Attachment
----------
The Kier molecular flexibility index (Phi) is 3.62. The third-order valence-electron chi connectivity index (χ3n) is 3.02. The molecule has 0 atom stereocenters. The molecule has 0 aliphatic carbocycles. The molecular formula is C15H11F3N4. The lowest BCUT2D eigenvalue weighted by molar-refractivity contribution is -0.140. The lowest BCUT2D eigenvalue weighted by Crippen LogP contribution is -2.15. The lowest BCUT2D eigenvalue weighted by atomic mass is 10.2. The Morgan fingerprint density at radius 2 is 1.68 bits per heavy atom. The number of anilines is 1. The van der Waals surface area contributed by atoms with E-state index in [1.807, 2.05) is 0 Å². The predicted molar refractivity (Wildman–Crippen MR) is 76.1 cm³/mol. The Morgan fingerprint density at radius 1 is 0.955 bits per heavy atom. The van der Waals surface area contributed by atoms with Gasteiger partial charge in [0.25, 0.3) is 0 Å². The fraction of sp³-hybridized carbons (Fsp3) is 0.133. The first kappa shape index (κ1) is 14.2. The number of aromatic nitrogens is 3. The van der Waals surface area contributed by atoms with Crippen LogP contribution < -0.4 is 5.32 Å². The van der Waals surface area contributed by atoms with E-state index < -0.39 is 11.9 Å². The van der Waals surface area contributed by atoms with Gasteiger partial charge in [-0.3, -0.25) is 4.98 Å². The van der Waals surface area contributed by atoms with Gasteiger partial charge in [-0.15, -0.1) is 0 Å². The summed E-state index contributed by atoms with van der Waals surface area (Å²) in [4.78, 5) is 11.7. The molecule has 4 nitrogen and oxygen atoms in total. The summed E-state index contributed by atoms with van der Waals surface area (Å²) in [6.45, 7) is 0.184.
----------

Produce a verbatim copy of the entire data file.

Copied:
The Kier molecular flexibility index (Phi) is 3.62. The third-order valence-electron chi connectivity index (χ3n) is 3.02. The molecule has 0 atom stereocenters. The molecule has 0 aliphatic carbocycles. The molecular formula is C15H11F3N4. The lowest BCUT2D eigenvalue weighted by molar-refractivity contribution is -0.140. The lowest BCUT2D eigenvalue weighted by Crippen LogP contribution is -2.15. The lowest BCUT2D eigenvalue weighted by atomic mass is 10.2. The Morgan fingerprint density at radius 2 is 1.68 bits per heavy atom. The number of anilines is 1. The van der Waals surface area contributed by atoms with E-state index in [1.807, 2.05) is 0 Å². The predicted molar refractivity (Wildman–Crippen MR) is 76.1 cm³/mol. The Morgan fingerprint density at radius 1 is 0.955 bits per heavy atom. The van der Waals surface area contributed by atoms with Gasteiger partial charge in [0.25, 0.3) is 0 Å². The fraction of sp³-hybridized carbons (Fsp3) is 0.133. The first kappa shape index (κ1) is 14.2. The number of aromatic nitrogens is 3. The van der Waals surface area contributed by atoms with Crippen LogP contribution < -0.4 is 5.32 Å². The van der Waals surface area contributed by atoms with E-state index < -0.39 is 11.9 Å². The van der Waals surface area contributed by atoms with Gasteiger partial charge in [-0.3, -0.25) is 4.98 Å². The van der Waals surface area contributed by atoms with Gasteiger partial charge in [-0.15, -0.1) is 0 Å². The summed E-state index contributed by atoms with van der Waals surface area (Å²) in [4.78, 5) is 11.7. The molecule has 4 nitrogen and oxygen atoms in total. The summed E-state index contributed by atoms with van der Waals surface area (Å²) in [6.45, 7) is 0.184.